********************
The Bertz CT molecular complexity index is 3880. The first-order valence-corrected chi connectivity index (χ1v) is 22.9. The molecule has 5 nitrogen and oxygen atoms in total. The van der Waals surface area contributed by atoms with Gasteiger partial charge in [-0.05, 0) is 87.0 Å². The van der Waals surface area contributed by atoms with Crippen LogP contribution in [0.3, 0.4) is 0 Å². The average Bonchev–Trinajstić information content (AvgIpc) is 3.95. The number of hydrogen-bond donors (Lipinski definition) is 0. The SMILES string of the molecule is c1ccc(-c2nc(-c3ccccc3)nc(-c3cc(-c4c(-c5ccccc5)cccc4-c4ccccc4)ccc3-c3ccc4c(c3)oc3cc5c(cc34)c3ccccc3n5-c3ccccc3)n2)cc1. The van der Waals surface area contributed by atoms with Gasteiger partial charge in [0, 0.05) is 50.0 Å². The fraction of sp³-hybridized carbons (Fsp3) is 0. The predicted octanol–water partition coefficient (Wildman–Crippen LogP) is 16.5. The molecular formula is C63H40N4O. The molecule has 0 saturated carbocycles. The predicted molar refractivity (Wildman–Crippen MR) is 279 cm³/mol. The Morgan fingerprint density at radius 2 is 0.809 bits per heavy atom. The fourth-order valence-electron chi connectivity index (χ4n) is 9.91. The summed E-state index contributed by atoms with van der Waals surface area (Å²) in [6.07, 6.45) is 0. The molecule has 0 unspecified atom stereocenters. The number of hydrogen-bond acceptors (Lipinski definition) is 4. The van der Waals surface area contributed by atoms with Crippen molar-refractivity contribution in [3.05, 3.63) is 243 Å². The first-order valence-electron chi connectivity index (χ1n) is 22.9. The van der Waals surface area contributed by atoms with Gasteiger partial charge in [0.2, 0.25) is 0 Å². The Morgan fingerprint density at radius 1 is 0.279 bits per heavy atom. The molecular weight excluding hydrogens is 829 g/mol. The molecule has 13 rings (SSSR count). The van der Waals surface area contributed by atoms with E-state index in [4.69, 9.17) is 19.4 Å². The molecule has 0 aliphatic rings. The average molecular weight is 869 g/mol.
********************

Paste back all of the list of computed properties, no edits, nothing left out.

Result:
The Bertz CT molecular complexity index is 3880. The first-order valence-corrected chi connectivity index (χ1v) is 22.9. The molecule has 5 nitrogen and oxygen atoms in total. The van der Waals surface area contributed by atoms with Gasteiger partial charge in [-0.05, 0) is 87.0 Å². The van der Waals surface area contributed by atoms with Crippen LogP contribution in [0.3, 0.4) is 0 Å². The average Bonchev–Trinajstić information content (AvgIpc) is 3.95. The number of hydrogen-bond donors (Lipinski definition) is 0. The SMILES string of the molecule is c1ccc(-c2nc(-c3ccccc3)nc(-c3cc(-c4c(-c5ccccc5)cccc4-c4ccccc4)ccc3-c3ccc4c(c3)oc3cc5c(cc34)c3ccccc3n5-c3ccccc3)n2)cc1. The van der Waals surface area contributed by atoms with Gasteiger partial charge in [0, 0.05) is 50.0 Å². The fraction of sp³-hybridized carbons (Fsp3) is 0. The predicted octanol–water partition coefficient (Wildman–Crippen LogP) is 16.5. The molecular formula is C63H40N4O. The molecule has 0 saturated carbocycles. The predicted molar refractivity (Wildman–Crippen MR) is 279 cm³/mol. The Morgan fingerprint density at radius 2 is 0.809 bits per heavy atom. The fourth-order valence-electron chi connectivity index (χ4n) is 9.91. The summed E-state index contributed by atoms with van der Waals surface area (Å²) in [6.07, 6.45) is 0. The molecule has 0 unspecified atom stereocenters. The number of hydrogen-bond acceptors (Lipinski definition) is 4. The van der Waals surface area contributed by atoms with Crippen molar-refractivity contribution in [3.05, 3.63) is 243 Å². The first-order valence-electron chi connectivity index (χ1n) is 22.9. The van der Waals surface area contributed by atoms with Gasteiger partial charge in [0.2, 0.25) is 0 Å². The Morgan fingerprint density at radius 1 is 0.279 bits per heavy atom. The molecular weight excluding hydrogens is 829 g/mol. The molecule has 13 rings (SSSR count). The van der Waals surface area contributed by atoms with E-state index in [4.69, 9.17) is 19.4 Å². The molecule has 0 aliphatic rings. The average molecular weight is 869 g/mol.